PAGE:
They took us to the fanciest restaurant in town. They ordered nice wine -- we had to tell them that was quite okay, as I had to stop drinking wine due to doctor's orders as my triglycerides were too high (and I am one of those rare individuals whose reaction to red wine is opposite what most people get -- my blood pressure goes up, not down. Bummer, as I LOVE great wine.

I put them at peace and told them to please get what they wanted. I recommended some of the best wines on the list and explained why some of them were so special -- as I am VERY much into fine wines. They followed my lead and thanked me for the recommendation when they had a chance to taste the wine.

By the time dinner was over, they had sold themselves so hard and justified so many points of their operation that they had to close the deal with us. They had too much invested to just walk away.

So, we got our loan and we moved our business.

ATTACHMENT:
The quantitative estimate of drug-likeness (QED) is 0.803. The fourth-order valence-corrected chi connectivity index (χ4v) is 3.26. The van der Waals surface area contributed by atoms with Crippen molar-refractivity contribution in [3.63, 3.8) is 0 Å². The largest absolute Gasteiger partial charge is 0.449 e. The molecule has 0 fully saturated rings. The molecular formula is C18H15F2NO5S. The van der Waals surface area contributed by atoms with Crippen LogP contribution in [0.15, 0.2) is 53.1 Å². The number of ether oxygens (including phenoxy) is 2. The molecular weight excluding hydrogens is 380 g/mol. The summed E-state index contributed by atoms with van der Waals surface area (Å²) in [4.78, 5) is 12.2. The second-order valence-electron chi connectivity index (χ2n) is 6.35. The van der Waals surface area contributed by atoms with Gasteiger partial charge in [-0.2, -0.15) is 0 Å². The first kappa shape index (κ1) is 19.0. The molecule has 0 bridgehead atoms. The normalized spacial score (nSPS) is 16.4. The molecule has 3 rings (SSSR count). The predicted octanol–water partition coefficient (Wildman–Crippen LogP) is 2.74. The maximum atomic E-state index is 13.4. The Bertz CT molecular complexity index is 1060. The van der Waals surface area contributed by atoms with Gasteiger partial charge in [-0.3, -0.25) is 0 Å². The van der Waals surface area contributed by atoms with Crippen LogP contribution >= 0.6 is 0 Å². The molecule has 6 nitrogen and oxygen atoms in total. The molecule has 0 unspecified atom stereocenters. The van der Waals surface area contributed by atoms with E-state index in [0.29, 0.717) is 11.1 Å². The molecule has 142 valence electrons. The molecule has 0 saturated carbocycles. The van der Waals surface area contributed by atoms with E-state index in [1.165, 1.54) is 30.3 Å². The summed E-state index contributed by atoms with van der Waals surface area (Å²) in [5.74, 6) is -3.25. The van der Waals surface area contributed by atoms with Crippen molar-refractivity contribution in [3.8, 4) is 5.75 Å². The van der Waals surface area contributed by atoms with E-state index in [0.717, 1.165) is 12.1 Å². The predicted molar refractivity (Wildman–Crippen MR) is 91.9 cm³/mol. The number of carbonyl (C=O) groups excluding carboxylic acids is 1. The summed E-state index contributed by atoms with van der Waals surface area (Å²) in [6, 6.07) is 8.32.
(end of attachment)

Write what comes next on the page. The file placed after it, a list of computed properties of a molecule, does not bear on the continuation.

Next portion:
Now, whenever we go to the bank, the branch manager personally handles all of our deposits, etc., even if they are not working one of the stations. We have a relationship and we discuss everything from wine, to music, to what is going on in our business and with the bank.

Kathlyn chuckles as she says that never in her life has a banker ever treated her like this. Seriously, we are friends and there is a mutual respect born out of an understanding that we are partnering between us.

You get that by setting the tone of your relationship and it's not automatic, you must both ask for it, expect it and be unwilling to settle for less than it.